As the holiday season approaches, business owners often consider gifts, company parties, and other forms of rewards for a year of hard work and relationships — and hope for additional revenue and referrals in the year to come. But it is important for business owners to know that even if they have the best intentions, legal and tax liability can spring from their efforts.
Holiday parties are one form of holiday traditions for small to large companies. Small companies may invite vendors, customers, and other individuals to the party to liven it up. Medium to large companies may invite their top vendors and customers, in addition to all of their employees, if they feel it is appropriate. However, even hosting a party produces legal risks, typically in the form of incidents involving alcohol and sexual harassment.
To minimize the liability of accidents — both at the party and after it ends — having no alcohol is best. If you must have alcohol at your party, use the following best practices to limit the chance or accidents, DUIs, and other incidents resulting from intoxication.
- Ensure minimum age of 21. Limit alcohol to employees and guests 21 and older. It is best not to have anyone under drinking age at the party at all. But if you do, have a clear policy that any employees that help those under 21 drink, or any employees that are under 21 that drink, will be fired immediately with cause.
- Limit alcohol servers to professional bartenders. Bartenders are typically trained to not over serve their customers. You can enforce this by (a) asking bartenders not to serve anyone who appears even slightly intoxicated, (b) handing out tickets to limit the number of drinks each person has, and (c) ensuring that there are plenty of non-alcoholic drinks for the bartender to suggest in lieu of alcohol.
- Offer coupons for alternative transportation. Whether you hand transportation coupons out to everyone or to individuals who may have drank too much, have transportation solutions available.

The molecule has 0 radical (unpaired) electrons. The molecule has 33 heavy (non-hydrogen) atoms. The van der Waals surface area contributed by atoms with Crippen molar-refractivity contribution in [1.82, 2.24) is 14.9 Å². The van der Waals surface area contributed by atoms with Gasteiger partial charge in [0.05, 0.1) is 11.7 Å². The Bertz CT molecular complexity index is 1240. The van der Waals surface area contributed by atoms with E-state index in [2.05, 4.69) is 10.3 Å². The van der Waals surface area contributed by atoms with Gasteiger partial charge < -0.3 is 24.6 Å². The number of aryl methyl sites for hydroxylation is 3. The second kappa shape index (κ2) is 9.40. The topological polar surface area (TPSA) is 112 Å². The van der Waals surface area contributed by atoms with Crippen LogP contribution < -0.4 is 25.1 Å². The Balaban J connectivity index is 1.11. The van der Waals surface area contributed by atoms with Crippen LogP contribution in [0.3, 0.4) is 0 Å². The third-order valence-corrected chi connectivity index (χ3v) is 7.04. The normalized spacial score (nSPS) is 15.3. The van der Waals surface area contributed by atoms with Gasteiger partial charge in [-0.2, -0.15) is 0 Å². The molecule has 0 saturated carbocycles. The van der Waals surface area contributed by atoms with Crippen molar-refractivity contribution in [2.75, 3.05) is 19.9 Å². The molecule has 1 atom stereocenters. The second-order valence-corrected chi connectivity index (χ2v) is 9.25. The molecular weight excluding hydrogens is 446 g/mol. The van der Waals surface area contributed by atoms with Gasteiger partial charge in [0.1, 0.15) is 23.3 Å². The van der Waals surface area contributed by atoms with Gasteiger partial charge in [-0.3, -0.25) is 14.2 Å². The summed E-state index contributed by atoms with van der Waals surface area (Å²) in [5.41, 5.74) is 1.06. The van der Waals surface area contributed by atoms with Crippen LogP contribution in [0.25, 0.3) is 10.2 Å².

- Provide disincentives to drink. Have your party early in the day or restrict the time the bar is open. By making sure that guests have disincentives to drink — most people don’t want to be tipsy at noon — or limiting the time that they can drink by having an open bar only from 5 p.m. to 6 p.m., before dinner, you can help guests from drinking too much.
Sexual Harassment Liability
In regards to sexual harassment claims, it is important to remind all employees of the company’s sexual harassment policy before any holiday parties, especially those that will involve alcohol. It is also important to ensure that if there is going to be an “after-party” involving employees, all company codes of conduct are followed there, too.
If your company has a dress code, it may be wise to inform employees the same standards will be used for the party. Making the holiday party open to spouses and significant others can also curb sexual harassment as most people won’t make sexually suggestive remarks to other individuals in front of their spouses.
Gifts to Employees, Vendors, Clients
You may be thinking about giving gifts to employees, vendors, and clients. Each of these may be treated differently for tax and legal purposes. Knowing the rules ahead of time helps.
For employees, if you give cash or gift certificates, the cash value is typically treated as wages and income tax must be withheld. Holiday gifts to employees are only untaxable if they are “de minimis fringe benefits” — i.e., have little value. Examples of this include buying for employees holiday hams or turkeys, flowers, and other low-value gifts. If you worry whether a gift is taxable or not, ask your C.P.A. or attorney before the purchase.
For vendors and clients, the I.R.S. rule typically states that you can gift up to $25 per person per year. If a gift is to an individual, this rule will apply. However, in most instances, you can give a gift to an organization — such as a fruit basket for all of the employees to share — and there is not a limit on the amount of the gift. There are also special rules if you choose gifts that fall under what the I.R.S. considers entertainment. Make sure to check with a C.P.A. or attorney whether a gift can be counted as an expense prior to making an expensive purchase.